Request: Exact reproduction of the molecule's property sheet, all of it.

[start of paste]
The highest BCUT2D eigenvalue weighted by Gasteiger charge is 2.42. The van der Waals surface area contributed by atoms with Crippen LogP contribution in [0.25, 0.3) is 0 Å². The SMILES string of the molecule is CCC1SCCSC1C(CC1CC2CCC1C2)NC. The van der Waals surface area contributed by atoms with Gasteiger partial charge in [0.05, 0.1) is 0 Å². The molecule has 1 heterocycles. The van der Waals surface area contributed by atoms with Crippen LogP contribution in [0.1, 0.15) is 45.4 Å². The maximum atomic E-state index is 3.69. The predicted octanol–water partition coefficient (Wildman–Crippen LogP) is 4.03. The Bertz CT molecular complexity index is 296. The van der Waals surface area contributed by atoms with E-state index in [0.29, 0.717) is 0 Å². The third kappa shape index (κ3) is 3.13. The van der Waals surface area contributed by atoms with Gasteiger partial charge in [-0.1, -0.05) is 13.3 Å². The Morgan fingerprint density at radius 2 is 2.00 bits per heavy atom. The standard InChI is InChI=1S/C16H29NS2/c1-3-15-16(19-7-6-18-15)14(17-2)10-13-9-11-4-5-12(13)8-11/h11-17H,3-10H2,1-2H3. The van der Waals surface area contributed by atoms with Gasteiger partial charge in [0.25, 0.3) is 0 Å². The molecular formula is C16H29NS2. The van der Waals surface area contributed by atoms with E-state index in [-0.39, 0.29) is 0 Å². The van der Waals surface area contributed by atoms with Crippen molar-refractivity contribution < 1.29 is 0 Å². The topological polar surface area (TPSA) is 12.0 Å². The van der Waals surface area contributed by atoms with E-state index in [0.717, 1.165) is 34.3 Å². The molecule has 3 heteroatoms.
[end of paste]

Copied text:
The highest BCUT2D eigenvalue weighted by Gasteiger charge is 2.42. The van der Waals surface area contributed by atoms with Crippen LogP contribution in [0.25, 0.3) is 0 Å². The SMILES string of the molecule is CCC1SCCSC1C(CC1CC2CCC1C2)NC. The van der Waals surface area contributed by atoms with Gasteiger partial charge in [0.05, 0.1) is 0 Å². The molecule has 1 heterocycles. The van der Waals surface area contributed by atoms with Crippen LogP contribution in [0.1, 0.15) is 45.4 Å². The maximum atomic E-state index is 3.69. The predicted octanol–water partition coefficient (Wildman–Crippen LogP) is 4.03. The Bertz CT molecular complexity index is 296. The van der Waals surface area contributed by atoms with E-state index in [0.29, 0.717) is 0 Å². The third kappa shape index (κ3) is 3.13. The van der Waals surface area contributed by atoms with Gasteiger partial charge in [-0.1, -0.05) is 13.3 Å². The Morgan fingerprint density at radius 2 is 2.00 bits per heavy atom. The standard InChI is InChI=1S/C16H29NS2/c1-3-15-16(19-7-6-18-15)14(17-2)10-13-9-11-4-5-12(13)8-11/h11-17H,3-10H2,1-2H3. The van der Waals surface area contributed by atoms with Gasteiger partial charge in [0.25, 0.3) is 0 Å². The molecular formula is C16H29NS2. The van der Waals surface area contributed by atoms with E-state index in [-0.39, 0.29) is 0 Å². The van der Waals surface area contributed by atoms with Crippen molar-refractivity contribution < 1.29 is 0 Å². The topological polar surface area (TPSA) is 12.0 Å². The van der Waals surface area contributed by atoms with E-state index in [0.717, 1.165) is 34.3 Å². The molecule has 3 heteroatoms.